In all, Microsoft will have paid 2.24 billion euros in penalties assessed by the EU in the last decade, according to The Independent. The latest fine asserts that Microsoft has failed to provide Windows customers with alternative browsers to its own Internet Explorer.
In a settlement with the EU in 2009, Microsoft agreed to offer customers easy access to competing browsers such as Mozilla Firefox and Google Chrome. But 28 million machines running Windows 7 Service Pack 1 were not given a browser choice, leading to Wednesday's fine.
The terms of the agreement required Microsoft to give users a choice of the 12 most widely used browsers. Among those is Apple's Safari browser, which remains available for Windows, but has not been updated to Safari 6 like its Mac OS X counterpart.
Following the announcement of Microsoft's latest fine, the EU issued a warning to other companies to not violate legally binding agreements, or else "face the consequences," said Joaquin Almunia, the EU's competition commissioner.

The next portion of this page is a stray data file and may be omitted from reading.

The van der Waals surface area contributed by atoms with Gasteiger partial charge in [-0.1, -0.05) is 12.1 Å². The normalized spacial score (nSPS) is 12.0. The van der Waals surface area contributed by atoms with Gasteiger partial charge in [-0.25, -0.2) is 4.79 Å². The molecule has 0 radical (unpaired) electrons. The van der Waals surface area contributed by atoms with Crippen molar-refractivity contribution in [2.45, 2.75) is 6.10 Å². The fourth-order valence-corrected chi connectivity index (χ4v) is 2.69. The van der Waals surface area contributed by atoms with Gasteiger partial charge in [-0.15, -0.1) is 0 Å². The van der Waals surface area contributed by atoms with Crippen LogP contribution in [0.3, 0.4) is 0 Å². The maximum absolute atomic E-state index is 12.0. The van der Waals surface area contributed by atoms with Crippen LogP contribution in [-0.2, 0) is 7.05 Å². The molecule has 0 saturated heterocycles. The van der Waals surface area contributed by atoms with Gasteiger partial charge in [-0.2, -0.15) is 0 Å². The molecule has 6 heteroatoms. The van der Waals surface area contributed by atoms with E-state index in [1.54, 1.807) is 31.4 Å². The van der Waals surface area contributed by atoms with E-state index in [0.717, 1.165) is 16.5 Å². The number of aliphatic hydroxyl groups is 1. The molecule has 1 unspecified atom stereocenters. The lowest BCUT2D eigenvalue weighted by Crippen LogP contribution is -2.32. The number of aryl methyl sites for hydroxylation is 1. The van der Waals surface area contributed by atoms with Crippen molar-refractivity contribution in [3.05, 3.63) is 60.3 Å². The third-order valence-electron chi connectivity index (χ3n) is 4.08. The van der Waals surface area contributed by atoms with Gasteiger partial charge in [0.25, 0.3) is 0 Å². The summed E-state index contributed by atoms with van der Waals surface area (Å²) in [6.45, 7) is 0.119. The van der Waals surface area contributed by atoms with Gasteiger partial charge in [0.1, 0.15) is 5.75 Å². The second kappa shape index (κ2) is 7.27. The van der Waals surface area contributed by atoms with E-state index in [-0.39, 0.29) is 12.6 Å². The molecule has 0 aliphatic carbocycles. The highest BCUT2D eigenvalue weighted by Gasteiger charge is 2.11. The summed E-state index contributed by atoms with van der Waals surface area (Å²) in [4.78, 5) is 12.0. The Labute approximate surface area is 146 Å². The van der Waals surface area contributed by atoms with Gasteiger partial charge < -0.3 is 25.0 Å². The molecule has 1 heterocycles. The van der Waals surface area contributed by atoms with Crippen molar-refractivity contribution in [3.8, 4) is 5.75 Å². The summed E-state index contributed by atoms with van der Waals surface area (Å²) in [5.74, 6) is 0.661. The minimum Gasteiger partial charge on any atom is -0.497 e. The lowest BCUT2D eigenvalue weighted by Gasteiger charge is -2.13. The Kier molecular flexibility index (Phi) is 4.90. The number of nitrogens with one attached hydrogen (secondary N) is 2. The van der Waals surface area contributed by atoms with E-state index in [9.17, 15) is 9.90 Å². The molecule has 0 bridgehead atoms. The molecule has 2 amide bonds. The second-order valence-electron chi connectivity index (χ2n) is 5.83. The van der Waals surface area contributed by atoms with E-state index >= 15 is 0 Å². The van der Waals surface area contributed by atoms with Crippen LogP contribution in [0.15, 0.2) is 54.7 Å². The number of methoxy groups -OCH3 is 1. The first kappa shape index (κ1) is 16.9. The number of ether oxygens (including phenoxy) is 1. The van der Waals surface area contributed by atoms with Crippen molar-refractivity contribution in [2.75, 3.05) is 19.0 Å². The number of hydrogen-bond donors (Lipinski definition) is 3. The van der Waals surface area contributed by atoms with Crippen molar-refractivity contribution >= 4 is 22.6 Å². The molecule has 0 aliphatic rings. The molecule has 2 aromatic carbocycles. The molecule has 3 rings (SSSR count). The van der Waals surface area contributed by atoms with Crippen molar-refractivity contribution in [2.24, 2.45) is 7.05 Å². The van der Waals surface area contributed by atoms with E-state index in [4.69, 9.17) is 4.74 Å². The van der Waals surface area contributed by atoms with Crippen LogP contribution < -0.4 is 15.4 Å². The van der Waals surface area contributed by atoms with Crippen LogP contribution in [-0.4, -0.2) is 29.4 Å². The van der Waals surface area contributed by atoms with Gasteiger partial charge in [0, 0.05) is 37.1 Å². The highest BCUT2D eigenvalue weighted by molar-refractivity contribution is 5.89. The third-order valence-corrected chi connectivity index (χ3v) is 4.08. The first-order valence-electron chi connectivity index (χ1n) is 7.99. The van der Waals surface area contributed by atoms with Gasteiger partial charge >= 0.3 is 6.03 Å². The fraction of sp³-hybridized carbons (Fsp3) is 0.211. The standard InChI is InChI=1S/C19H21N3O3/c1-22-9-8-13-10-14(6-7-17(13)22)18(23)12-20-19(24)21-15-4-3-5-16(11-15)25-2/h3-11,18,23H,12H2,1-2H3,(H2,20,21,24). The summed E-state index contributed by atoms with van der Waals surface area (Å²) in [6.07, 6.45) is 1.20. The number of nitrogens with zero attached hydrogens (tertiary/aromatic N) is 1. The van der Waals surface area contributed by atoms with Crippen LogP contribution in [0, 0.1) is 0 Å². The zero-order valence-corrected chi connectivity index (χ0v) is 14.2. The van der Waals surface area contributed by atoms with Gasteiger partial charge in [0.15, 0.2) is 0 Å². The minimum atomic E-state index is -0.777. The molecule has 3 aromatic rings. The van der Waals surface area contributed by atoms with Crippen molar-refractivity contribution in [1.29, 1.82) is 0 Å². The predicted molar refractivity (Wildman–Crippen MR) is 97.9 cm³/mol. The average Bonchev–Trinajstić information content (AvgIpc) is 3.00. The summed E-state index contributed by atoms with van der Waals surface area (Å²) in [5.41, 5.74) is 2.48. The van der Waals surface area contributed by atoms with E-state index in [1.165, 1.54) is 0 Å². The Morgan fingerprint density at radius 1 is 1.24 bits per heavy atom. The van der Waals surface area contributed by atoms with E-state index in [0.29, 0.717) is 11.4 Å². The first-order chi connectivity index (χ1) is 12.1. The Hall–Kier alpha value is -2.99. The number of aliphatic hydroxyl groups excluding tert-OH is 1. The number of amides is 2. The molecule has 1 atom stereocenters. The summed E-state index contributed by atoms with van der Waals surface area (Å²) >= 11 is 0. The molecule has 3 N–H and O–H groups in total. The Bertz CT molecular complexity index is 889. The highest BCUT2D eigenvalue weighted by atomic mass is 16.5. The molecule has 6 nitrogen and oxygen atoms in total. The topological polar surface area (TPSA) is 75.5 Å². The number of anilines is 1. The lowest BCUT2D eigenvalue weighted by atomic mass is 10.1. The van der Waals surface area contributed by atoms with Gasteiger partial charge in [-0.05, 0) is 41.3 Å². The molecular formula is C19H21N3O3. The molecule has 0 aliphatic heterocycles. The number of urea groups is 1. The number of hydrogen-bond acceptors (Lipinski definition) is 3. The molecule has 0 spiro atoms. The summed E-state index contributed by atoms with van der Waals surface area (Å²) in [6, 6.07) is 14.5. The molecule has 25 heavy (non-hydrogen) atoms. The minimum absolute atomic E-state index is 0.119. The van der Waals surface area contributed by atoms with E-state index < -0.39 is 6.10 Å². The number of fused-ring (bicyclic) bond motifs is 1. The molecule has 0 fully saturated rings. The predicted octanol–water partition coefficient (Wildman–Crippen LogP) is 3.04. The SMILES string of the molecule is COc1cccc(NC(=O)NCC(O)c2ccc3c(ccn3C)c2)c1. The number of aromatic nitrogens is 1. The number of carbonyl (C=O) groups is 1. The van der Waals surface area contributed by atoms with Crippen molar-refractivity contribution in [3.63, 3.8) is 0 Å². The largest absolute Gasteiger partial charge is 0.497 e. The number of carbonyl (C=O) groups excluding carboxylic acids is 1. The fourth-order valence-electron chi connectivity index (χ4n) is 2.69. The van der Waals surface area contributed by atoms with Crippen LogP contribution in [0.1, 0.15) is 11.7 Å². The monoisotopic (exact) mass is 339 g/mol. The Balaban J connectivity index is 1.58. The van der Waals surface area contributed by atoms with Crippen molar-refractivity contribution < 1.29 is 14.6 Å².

"I hope this decision will make companies think twice before they even think of intentionally breaching their obligations or even of neglecting their duty to ensure strict compliance," he said.
Microsoft issued a statement noting that the company has apologized for the error. It previously blamed the disappearance of the so-called "browser ballot" on a technical error.
Last year, the EU had set its sights on Apple and other book publishers over price fixing allegations. That probe was ended in late 2012 after regulators accepted a deal from those being investigated. However, Apple remains a target of the U.S. Department of Justice over the same allegations.